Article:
• Solution-Focused Group Counseling, Leslie Cooley, Friday 2:00-3:50pm, MS064

  • Cognitive-Behavioral Interventions for Students With Obsessive-Compulsive Disorder; Doug Jones, Thursday, 12:00-1:50pm, MS163

  • Treating Obsessive Compulsive Disorder With Exposure Response Prevention, Robert Wingfield, Friday, 9:30-11:00am, PO253

  • Counseling Techniques to Promote Social Competency, Laurie Harrier, Thurs 8:00-9:50am, MS192

  • Child Abuse and Neglect School Based Prevention, Intervention, and Counseling, Amy Patenaude, Wed 2:30-4:20, MS067

  • School-Based Group Counseling for Autism Spectrum Disorders, Julie Herbstrith, Thurs 4:00-5:50pm, MS154

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Effective Tier II-III Counseling Precursors

  • Tier I Social-emotional Supports

    • PBS: e.g., clear expectations, schedules posted, recognition for appropriate behaviors

    • Classroom management (e.g., Kagan Structures, Responsive Teaching)

    • Embedded Social Curriculum (e.g., Second Step, FLPBS website)

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Social-Emotional Benchmarks Florida - – Childhood - (with videos)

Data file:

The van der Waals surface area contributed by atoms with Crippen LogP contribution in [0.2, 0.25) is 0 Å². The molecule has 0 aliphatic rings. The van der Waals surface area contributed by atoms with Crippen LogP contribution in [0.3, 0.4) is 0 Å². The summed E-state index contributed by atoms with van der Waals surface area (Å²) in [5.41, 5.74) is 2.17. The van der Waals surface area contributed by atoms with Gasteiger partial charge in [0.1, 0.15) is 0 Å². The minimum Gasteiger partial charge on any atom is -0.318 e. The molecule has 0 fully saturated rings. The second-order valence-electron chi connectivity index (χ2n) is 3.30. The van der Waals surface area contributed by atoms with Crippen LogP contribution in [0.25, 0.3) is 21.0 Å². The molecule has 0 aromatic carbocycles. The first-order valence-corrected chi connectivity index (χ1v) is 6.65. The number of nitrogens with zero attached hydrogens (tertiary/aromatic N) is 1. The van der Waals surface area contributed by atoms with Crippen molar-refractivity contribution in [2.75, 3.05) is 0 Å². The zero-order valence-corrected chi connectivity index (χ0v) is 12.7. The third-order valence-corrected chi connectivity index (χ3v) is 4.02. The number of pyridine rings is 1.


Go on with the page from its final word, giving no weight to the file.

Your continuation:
Effective Study Habits

Effective Time Management

Interpersonal Skills

Self-Identify Appropriate Ways to Express Feelings

Well Developed Skills in Group Collaborative Work


Knowledge and Appreciation of Different Cultures

Recognition of One’s Own Bias, Self-correction

  • Self-Management

    • Personal Safety/Space

    • Appropriate Task Behavior

  • Interpersonal Skills

    • Awareness How to Express Feelings

    • Awareness How to Work in Group

  • Respect/Diversity

    • Awareness Different Cultures

    • Awareness of Stereotype and Negative Impact

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Tier II – III Counseling Intervention Features

(Batsche et al., 2005, Griffiths et al., 2007)

  • Tier II Supplemental

    • Short-term

    • May use protocol (e.g., social skills training, problem-solving curricula)

    • Often small group

  • Tier III Intensive

    • Individualized

    • Increased frequency and/or duration

    • Identify support network